CLEVELAND, Ohio (CNN) -- Doctors working with NASA scientists believe that they may have a way to combat one of the greatest health dangers of space travel: bone loss.
For three months, Roderick Jones lay flat on his back, except for two hours of exercise on a vertical treadmill.
"We know that bone loss in space is an extremely significant problem. Astronauts lose about 10 times more bone every month than a postmenopausal woman on Earth loses," says Dr. Peter Cavanagh, former director of the Cleveland Clinic Center for Space Medicine. Bone loss occurs presumably because astronauts don't get enough load-bearing exercise in zero gravity. Cavanagh says that their findings may later contribute to new treatments for the millions of Americans who suffer from osteoporosis.
Roderick Jones is doing his part to help further the field of skeletal health by staying in bed -- for 84 days straight.
The 40-year-old chemist was in between jobs when he saw a curious ad on the Internet. He recalls reading, "Do you have projects you'd like to complete. Would you like a small vacation while you're actually helping the NASA space program?" Rod had always been a science fiction fanatic. A chemist by trade, he was in between jobs and trying to save for a family move from Ohio to Georgia. After several interviews, physiological and psychological tests, it was determined that Rod had the right stuff.
For three months straight, Rod lay not only in a horizontal position, but with his body tilted 6 degrees towards his head. Most of his days were filled with watching television, surfing the Web and writing in a log he called the, "Bedpan Chronicles" named for what he deemed to be one of the toughest parts of the assignment. He ate, slept, read, typed, talked on the phone, and drank -- all while lying down. iReport.com: Would you stay in bed for the space program?
His compensation for being bed bound for 12 weeks? $12,000 for the entire project. Rod is the twelfth study subject, and NASA is halfway through the project. Cavanagh points out how difficult enrollment has been, "So far, for every 300 applicants, only one person has the right stuff."
Researchers claim that lying at a 6-degree angle is the best way to simulate zero gravity, here, on Earth. This simulation doesn't come cheap. NASA estimates that placing one subject in bed for a period of three months or so costs about a quarter of a million dollars. Dr. Sanjay Gupta reports on going to bed for space research »
"What bed rest allows us to do is that it allows us to take away the gravity vector the way it is usually acting. It allows fluid to be redistributed in the same way that fluid is redistributed in space," explains Cavanagh.
NASA's goal is to figure out how to stop the physiological changes of space travel, most importantly bone loss. So far exercise seems to be a major part of the solution. Currently, astronauts are given two and a half hours daily for exercise and setting up the workout apparatus.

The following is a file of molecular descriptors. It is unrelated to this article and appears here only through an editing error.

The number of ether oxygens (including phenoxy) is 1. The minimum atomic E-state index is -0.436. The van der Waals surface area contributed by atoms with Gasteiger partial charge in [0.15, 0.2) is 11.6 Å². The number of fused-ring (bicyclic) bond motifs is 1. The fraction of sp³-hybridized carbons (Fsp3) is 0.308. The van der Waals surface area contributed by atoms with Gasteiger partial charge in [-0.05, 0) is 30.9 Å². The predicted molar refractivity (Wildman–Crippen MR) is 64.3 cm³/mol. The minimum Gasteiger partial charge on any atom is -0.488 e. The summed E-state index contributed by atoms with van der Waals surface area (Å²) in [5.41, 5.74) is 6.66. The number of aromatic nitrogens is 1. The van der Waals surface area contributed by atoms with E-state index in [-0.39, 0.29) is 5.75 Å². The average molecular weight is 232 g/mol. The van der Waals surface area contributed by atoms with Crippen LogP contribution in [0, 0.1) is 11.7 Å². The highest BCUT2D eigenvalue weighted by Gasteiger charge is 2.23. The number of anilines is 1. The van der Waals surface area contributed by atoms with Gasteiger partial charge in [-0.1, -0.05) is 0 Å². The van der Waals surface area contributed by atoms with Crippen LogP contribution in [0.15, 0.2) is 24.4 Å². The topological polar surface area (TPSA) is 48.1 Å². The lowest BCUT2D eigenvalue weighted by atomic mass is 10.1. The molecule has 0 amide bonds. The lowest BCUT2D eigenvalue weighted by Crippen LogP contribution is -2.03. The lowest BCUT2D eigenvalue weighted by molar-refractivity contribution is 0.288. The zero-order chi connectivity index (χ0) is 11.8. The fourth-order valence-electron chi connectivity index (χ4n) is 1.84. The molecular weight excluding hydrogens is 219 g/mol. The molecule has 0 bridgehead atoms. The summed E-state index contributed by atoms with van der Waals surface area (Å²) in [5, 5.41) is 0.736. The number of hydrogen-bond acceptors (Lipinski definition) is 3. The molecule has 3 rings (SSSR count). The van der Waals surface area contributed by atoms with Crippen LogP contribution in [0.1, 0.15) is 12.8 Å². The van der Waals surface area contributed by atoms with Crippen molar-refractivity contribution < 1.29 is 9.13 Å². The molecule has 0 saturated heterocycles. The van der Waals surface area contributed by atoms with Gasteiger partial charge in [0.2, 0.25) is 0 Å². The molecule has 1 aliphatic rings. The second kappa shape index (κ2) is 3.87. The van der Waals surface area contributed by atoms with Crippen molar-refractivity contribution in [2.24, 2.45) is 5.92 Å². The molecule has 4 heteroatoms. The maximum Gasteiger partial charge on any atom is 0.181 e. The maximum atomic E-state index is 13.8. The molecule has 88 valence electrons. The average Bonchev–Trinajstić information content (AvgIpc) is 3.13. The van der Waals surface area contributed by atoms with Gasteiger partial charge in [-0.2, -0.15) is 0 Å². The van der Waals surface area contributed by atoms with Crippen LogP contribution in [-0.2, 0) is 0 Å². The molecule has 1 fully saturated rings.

To gauge the positive effects of exercise, half of the study subjects are selected to exercise for two hours a day and the other half must stay in bed at all times. Rod is one of the exercisers. He's lost 10 pound in the process.
Rod and his cohort exercise on a device called the enhanced-zero gravity locomotion simulator or eZLS. It's a vertical treadmill on which the runner is suspended in a system of harnesses, pulleys and bungee cords -- pushing them into the device. The astronauts use a similar device on the International Space Station.
CNN Chief Medical Correspondent Dr. Sanjay Gupta tried out a version of the eZLS at the NASA Glenn Research Center's Exercise Countermeasures Laboratory, which is working in partnership with the Cleveland Clinic on the vertical treadmill project.
"I feel like with each step, I feel like I can bounce and jump with each step," he said. "Like this is a pace that I could run easily if I was vertical as opposed to horizontal. It just takes some getting used to."
NASA Glenn Project Manager Gail Perusek says the eZLS costs in the low millions, a low price to pay for big goals. "Exercise in space is extremely important," he said. "Crew members experience right now bone loss and muscle atrophy that we need to counteract if we're going to send astronauts back to the moon and eventually to Mars."
Cavanagh reports, "So far the results are very encouraging. If you design an exercise program to try and replace what that person does during their earthbound days, it seems that you can't completely prevent bone loss, but you can attenuate it greatly."